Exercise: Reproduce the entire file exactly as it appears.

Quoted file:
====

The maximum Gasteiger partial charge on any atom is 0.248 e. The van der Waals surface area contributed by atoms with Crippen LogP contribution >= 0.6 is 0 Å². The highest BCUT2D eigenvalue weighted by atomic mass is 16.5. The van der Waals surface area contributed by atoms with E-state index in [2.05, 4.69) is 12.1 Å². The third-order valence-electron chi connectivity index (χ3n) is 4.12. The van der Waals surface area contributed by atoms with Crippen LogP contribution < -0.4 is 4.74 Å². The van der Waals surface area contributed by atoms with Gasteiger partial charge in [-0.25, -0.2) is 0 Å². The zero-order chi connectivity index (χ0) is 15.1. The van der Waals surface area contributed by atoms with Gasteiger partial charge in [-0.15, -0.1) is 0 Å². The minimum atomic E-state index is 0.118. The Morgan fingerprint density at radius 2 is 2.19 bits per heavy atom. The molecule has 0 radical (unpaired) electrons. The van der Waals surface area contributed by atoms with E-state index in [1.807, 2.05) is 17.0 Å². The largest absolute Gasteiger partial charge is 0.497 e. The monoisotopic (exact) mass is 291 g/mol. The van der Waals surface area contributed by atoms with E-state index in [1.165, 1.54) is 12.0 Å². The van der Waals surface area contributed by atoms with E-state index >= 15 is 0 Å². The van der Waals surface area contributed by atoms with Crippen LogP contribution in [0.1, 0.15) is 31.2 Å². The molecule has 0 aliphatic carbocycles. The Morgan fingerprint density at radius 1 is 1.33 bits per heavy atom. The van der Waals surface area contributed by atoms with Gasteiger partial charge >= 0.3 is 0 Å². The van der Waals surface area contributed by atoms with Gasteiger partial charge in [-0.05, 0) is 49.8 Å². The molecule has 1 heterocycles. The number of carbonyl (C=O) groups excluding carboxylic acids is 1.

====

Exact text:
The maximum Gasteiger partial charge on any atom is 0.248 e. The van der Waals surface area contributed by atoms with Crippen LogP contribution >= 0.6 is 0 Å². The highest BCUT2D eigenvalue weighted by atomic mass is 16.5. The van der Waals surface area contributed by atoms with E-state index in [2.05, 4.69) is 12.1 Å². The third-order valence-electron chi connectivity index (χ3n) is 4.12. The van der Waals surface area contributed by atoms with Crippen LogP contribution < -0.4 is 4.74 Å². The van der Waals surface area contributed by atoms with Gasteiger partial charge in [-0.25, -0.2) is 0 Å². The zero-order chi connectivity index (χ0) is 15.1. The van der Waals surface area contributed by atoms with Gasteiger partial charge in [-0.15, -0.1) is 0 Å². The minimum atomic E-state index is 0.118. The Morgan fingerprint density at radius 2 is 2.19 bits per heavy atom. The molecule has 0 radical (unpaired) electrons. The van der Waals surface area contributed by atoms with E-state index in [1.807, 2.05) is 17.0 Å². The largest absolute Gasteiger partial charge is 0.497 e. The monoisotopic (exact) mass is 291 g/mol. The van der Waals surface area contributed by atoms with E-state index in [1.165, 1.54) is 12.0 Å². The van der Waals surface area contributed by atoms with E-state index >= 15 is 0 Å². The van der Waals surface area contributed by atoms with Crippen LogP contribution in [0.1, 0.15) is 31.2 Å². The molecule has 0 aliphatic carbocycles. The Morgan fingerprint density at radius 1 is 1.33 bits per heavy atom. The van der Waals surface area contributed by atoms with Gasteiger partial charge >= 0.3 is 0 Å². The van der Waals surface area contributed by atoms with Gasteiger partial charge in [-0.05, 0) is 49.8 Å². The molecule has 1 heterocycles. The number of carbonyl (C=O) groups excluding carboxylic acids is 1.